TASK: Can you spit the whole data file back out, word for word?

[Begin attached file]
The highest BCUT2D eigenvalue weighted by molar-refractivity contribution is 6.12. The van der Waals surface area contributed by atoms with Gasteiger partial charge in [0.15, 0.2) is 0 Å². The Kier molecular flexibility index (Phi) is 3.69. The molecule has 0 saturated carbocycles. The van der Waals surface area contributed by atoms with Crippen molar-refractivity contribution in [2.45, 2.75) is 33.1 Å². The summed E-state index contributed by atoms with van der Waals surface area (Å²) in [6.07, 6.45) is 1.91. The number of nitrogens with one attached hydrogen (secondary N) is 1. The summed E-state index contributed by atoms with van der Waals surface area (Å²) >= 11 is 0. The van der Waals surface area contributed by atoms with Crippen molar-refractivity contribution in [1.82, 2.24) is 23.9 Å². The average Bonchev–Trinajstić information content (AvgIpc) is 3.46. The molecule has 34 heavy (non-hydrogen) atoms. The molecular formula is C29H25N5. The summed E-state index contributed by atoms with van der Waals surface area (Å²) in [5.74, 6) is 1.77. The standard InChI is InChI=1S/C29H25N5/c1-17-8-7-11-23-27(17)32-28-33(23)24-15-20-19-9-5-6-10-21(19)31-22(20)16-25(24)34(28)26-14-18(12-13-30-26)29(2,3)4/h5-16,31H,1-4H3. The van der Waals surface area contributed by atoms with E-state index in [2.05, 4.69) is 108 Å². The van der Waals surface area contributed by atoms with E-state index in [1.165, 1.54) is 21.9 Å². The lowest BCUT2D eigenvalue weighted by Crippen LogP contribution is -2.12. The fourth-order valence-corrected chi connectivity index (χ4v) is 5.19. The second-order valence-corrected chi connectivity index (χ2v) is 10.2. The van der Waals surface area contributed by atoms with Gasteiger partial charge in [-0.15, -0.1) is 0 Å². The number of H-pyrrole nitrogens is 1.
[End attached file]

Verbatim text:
The highest BCUT2D eigenvalue weighted by molar-refractivity contribution is 6.12. The van der Waals surface area contributed by atoms with Gasteiger partial charge in [0.15, 0.2) is 0 Å². The Kier molecular flexibility index (Phi) is 3.69. The molecule has 0 saturated carbocycles. The van der Waals surface area contributed by atoms with Crippen molar-refractivity contribution in [2.45, 2.75) is 33.1 Å². The summed E-state index contributed by atoms with van der Waals surface area (Å²) in [6.07, 6.45) is 1.91. The number of nitrogens with one attached hydrogen (secondary N) is 1. The summed E-state index contributed by atoms with van der Waals surface area (Å²) >= 11 is 0. The van der Waals surface area contributed by atoms with Crippen molar-refractivity contribution in [1.82, 2.24) is 23.9 Å². The average Bonchev–Trinajstić information content (AvgIpc) is 3.46. The molecule has 34 heavy (non-hydrogen) atoms. The molecular formula is C29H25N5. The summed E-state index contributed by atoms with van der Waals surface area (Å²) in [5.74, 6) is 1.77. The standard InChI is InChI=1S/C29H25N5/c1-17-8-7-11-23-27(17)32-28-33(23)24-15-20-19-9-5-6-10-21(19)31-22(20)16-25(24)34(28)26-14-18(12-13-30-26)29(2,3)4/h5-16,31H,1-4H3. The van der Waals surface area contributed by atoms with E-state index in [2.05, 4.69) is 108 Å². The van der Waals surface area contributed by atoms with E-state index in [1.165, 1.54) is 21.9 Å². The lowest BCUT2D eigenvalue weighted by Crippen LogP contribution is -2.12. The fourth-order valence-corrected chi connectivity index (χ4v) is 5.19. The second-order valence-corrected chi connectivity index (χ2v) is 10.2. The van der Waals surface area contributed by atoms with Gasteiger partial charge in [-0.15, -0.1) is 0 Å². The number of H-pyrrole nitrogens is 1.